What can be more annoying than the pup who insists on doing their business on our carpets or kitchen floors? No bones about it, crate training is the ticket. It is very important to get your dog used to their crate in advance of them sleeping in it. I suggest you leave the crate in a centralized area of your home. Perhaps the kitchen. The puppy should be allowed to go "in" and "out" of the crate on their own as they explore without the door being slammed shut behind them. You can even lead a puppy into the crate/kennel with a treat while saying "kennel". Don't forget to give lots of praise each time they enter. The dog will soon learn the new command and happily enter it. Another idea is to feed your puppy in his crate to get him used to good things happening in their small little pen. When you see the pup enter the crate more frequently, you can begin shutting the gate for very short moments. A comforting voice will ease the puppy as they spend time behind the closed door. These "locked" visits can gradually be extended during a week's time. A goal of a 30 minute stay in the crate during the day is reasonable.
Now you are ready to use the crate for housetraining. Your puppy should sleep in the crate at night. Keep the crate in the same bedroom as you sleep in so they don't feel alone. If you are home during the day, carry the crate into the room you are in for the same reason. When the puppy sleeps for a bit and wakes, wisk him outside to their special potty place. Pick the same place everytime if possible. This will train the puppy where they can go potty. I suggest keeping a pair of shoes and coat close by if potty training in cold weather. Remember the cardinal rules of potty training - the puppy will potty almost everytime they wake up - the puppy will potty almost every time they have a meal - bring the pup outside every 20 to 30 minutes during play sessions.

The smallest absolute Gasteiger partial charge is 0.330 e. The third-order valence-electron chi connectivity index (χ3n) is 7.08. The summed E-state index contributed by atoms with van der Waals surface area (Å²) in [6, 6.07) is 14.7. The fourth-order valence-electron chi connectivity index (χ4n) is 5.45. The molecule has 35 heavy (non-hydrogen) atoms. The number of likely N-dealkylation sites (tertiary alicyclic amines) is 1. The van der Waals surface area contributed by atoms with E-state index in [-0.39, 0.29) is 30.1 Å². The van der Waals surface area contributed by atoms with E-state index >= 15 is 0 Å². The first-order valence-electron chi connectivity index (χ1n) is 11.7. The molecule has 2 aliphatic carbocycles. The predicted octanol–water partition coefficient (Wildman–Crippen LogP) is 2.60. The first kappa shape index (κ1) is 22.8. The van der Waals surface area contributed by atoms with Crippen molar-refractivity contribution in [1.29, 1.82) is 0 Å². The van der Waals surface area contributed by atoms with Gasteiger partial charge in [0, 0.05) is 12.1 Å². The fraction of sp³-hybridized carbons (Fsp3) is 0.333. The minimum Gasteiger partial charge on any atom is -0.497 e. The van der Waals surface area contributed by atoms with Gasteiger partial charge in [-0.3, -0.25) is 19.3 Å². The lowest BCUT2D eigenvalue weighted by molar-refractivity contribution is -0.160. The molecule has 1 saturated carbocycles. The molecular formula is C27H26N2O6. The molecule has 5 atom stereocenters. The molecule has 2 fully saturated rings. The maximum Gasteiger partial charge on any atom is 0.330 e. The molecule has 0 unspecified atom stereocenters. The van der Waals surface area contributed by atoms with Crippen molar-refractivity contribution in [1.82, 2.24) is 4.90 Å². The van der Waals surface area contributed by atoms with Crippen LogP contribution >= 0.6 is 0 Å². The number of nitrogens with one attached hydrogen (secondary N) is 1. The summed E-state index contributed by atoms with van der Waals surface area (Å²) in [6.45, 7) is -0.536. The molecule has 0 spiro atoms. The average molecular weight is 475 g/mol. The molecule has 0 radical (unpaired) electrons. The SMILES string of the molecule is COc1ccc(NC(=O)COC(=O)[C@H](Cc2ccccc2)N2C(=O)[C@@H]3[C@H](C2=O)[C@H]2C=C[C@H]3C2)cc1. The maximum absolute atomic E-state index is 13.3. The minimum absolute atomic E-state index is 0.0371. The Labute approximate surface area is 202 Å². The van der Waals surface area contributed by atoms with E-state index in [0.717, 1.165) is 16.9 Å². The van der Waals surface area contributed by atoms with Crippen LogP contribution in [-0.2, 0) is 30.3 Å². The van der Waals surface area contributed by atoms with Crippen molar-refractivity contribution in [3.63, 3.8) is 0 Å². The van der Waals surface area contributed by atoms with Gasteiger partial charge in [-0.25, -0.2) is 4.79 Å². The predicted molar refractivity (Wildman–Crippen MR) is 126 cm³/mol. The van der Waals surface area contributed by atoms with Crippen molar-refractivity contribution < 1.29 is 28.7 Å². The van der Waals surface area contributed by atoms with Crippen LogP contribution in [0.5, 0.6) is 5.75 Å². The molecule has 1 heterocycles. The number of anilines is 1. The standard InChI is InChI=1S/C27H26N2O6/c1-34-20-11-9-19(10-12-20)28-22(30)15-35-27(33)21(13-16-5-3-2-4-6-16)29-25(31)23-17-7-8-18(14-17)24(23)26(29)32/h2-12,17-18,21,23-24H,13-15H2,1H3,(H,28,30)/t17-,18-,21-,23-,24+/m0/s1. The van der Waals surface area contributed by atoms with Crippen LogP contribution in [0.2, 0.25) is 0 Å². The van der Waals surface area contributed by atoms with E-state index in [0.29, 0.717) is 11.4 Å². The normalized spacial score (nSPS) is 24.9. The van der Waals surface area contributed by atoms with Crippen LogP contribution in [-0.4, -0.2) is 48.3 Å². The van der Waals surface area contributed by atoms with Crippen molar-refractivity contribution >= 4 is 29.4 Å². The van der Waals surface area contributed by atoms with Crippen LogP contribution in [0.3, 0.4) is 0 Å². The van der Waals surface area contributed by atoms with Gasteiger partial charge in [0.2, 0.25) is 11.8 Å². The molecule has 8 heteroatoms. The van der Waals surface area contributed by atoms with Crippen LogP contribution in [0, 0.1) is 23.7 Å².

Keep in mind that puppies have very small bladders with little control. They are NOT trying to ruin your day by soiling the carpet. The puppy bladder will gain strength in a few short weeks. Be consistent and patient.